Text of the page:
How does a database execute a statement?
by, 04-27-2012 at 08:09 PM (825 Views)
Obviously, don't expect alot of detail here; we'll only examine the aspects important to this article. When a database receives a statement, the database engine first parses the statement and looks for syntax errors. Once the statement is parsed, the database needs to figure out the most efficient way to execute the statement. This can be computationally quite expensive. The database checks what indexes, if any, can help, or whether it should do a full read of all rows in a table. Databases use statistics on the data to figure out what is the best way. Once the query plan is created then it can be executed by the database engine.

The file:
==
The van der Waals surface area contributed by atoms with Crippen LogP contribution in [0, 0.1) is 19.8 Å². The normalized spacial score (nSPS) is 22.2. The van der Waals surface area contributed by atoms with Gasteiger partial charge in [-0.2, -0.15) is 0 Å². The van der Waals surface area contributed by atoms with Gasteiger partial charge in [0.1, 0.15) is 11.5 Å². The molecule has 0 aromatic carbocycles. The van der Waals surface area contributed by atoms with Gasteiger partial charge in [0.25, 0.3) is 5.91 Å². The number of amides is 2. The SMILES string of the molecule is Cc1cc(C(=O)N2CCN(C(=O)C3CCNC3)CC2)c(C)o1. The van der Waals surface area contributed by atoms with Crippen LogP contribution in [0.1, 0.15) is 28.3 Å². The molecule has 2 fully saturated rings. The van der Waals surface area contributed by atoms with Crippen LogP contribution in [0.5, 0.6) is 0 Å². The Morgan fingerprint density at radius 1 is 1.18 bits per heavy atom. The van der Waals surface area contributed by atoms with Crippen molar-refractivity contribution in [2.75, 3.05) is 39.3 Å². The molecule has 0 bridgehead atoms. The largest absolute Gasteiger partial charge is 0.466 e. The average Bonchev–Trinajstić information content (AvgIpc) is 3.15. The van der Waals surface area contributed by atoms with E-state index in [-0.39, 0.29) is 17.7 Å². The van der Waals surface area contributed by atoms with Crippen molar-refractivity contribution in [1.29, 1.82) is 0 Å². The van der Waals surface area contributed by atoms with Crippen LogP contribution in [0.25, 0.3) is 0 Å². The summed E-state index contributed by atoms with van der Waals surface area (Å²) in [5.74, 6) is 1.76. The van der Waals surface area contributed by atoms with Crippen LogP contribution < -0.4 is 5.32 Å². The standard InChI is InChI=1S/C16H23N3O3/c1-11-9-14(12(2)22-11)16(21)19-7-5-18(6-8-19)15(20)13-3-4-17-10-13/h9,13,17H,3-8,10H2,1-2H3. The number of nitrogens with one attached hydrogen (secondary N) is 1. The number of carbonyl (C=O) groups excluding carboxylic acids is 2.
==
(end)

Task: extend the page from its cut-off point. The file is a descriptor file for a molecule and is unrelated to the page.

It takes CPU power to do the access plan generation. Ideally, if we send the same statement to the database twice, then we'd like the database to reuse the access plan for the first statement. This uses less CPU than if it regenerated the plan a second time.